Attendance at HIMSS16 is down slightly from attendance at HIMSS15, but it remains at a near-record high. That was one of the first elements brought forward at the media briefing given to members of the press at the Sands Expo Convention Center in Las Vegas on the Tuesday morning of HIMSS. As of Monday night, HIMSS officials reported, HIMSS16 had logged 40,510 attendees (HIMSS15 final attendance figure was 43,043). Carla Smith, senior vice president of HIMSS (the Chicago-based Healthcare Information and Management Systems Society), presented the results of the annual HIMSS Leadership Survey, along with a panel of healthcare IT leaders, and also presented attendance figures Tuesday morning. She also noted that HIMSS16 had more than 1,200 exhibitors, 300 of them new, with a higher percentage of professional attendees (those unrelated to exhibitor organizations) than ever before, and double-digit increases in all c-suite professional titles.
With regard to the HIMSS Leadership Survey, Smith walked members of the press through a variety of numbers. According to the survey, the following were the top priorities stated by respondents: sustaining financial viability (86.9 percent); improving patient satisfaction: (84.4 percent) improving patient care and/or outcomes (83.0 percent); improving operational efficiency (72.7 percent); improving physician satisfaction (72.3 percent). Those results contrast with the results from a year ago (as released by the HIMSS organization and reported online by Healthcare Informatics), which were as follows: improving patient care satisfaction, and improving patient care/quality of care (87 percent); sustaining financial viability (85 percent); improving care coordination (76 percent); improving operational efficiency (72 percent); improving physician satisfaction (68 percent); achieving meaningful use (68 percent); and increasing market share (66 percent).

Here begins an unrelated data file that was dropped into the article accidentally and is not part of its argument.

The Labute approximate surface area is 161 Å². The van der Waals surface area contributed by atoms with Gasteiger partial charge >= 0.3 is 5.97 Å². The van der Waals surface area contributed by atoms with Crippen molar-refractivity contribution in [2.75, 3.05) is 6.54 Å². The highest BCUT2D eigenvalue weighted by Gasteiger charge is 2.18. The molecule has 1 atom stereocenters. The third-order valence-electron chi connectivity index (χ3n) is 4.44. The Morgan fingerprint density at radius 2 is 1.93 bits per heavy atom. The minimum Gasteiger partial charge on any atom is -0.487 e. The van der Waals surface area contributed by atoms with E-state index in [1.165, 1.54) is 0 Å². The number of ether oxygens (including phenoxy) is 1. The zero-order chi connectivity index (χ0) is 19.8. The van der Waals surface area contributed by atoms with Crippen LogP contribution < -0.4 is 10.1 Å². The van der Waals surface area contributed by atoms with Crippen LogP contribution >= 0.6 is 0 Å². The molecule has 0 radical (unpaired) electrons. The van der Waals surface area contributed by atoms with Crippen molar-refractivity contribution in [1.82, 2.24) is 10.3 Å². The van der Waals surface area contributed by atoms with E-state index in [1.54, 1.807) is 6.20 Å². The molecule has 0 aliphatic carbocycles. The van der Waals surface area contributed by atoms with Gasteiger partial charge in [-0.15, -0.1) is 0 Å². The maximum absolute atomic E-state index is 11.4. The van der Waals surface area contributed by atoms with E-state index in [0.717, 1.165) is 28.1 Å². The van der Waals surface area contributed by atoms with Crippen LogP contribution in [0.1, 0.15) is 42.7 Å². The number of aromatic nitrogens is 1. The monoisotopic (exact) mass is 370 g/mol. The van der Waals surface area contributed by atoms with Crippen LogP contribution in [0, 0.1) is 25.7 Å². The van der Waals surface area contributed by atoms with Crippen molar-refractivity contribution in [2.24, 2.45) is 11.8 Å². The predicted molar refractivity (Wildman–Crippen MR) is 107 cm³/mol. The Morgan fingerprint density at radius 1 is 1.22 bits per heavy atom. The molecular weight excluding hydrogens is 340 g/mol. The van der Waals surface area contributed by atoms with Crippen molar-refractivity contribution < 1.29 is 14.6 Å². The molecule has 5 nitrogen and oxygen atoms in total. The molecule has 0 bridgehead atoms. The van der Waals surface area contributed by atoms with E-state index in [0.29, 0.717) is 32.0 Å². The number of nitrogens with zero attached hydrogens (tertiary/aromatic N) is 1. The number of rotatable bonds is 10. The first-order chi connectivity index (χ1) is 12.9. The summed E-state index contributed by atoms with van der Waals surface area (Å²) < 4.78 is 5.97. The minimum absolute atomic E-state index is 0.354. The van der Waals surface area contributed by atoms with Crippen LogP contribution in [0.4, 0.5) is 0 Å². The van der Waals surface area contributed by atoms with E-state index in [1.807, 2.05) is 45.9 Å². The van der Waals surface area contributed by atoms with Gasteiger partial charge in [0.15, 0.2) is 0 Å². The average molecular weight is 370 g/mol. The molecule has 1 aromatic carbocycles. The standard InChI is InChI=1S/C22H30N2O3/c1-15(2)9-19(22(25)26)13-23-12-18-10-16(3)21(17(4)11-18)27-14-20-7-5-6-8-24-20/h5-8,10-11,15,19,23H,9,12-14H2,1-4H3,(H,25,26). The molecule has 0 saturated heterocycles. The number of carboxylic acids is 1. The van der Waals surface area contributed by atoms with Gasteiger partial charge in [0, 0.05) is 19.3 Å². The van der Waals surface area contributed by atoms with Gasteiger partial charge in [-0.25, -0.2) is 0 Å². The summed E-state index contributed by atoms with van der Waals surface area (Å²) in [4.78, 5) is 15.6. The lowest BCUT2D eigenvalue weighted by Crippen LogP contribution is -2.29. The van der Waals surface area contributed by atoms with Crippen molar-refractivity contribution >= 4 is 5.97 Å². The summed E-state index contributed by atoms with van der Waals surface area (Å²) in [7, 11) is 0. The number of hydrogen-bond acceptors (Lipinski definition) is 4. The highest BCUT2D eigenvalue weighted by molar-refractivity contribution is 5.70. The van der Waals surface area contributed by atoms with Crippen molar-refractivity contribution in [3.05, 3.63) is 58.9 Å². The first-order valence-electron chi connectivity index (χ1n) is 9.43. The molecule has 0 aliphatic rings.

With regard to the financial issues pressing in on CIOs and other healthcare IT leaders, Don Reichert, vice president and CIO at The MetroHealth System in Cleveland, told Healthcare Informatics that the focus is understandable. “You need to increase your operating margin, so if you’re at 3 percent, how do you get to 5? Everyone’s focused on patient volume right now,” he told HCI. “That’s one side of the equation. The other side is managing your expenses. I’m on the service side of the organization. And how can I consolidate systems, and cut down on the duplication of effort? If clinicians have to go to five different screens and three different systems to access information, that is a problem.
On another front, considerable attention was paid by Smith and the members of the panel of healthcare IT leaders to findings from a new section of the survey regarding the presence of clinical IT leaders. Smith noted that only 36 percent of survey respondents said in 2012 that their organization had a CMIO; in 2016, that percentage has increased to 53 percent. And of those that do have a CMIO, 59 of respondents reported that the CMIO is on the executive team of their organization. Meanwhile, in 2012, only 9 percent of organizations had a CNIO; now in 2016, that percentage had increased to 18 percent. Interestingly, of those with a CNIO, 71 percent reported that their CNIO was on their organization’s executive team.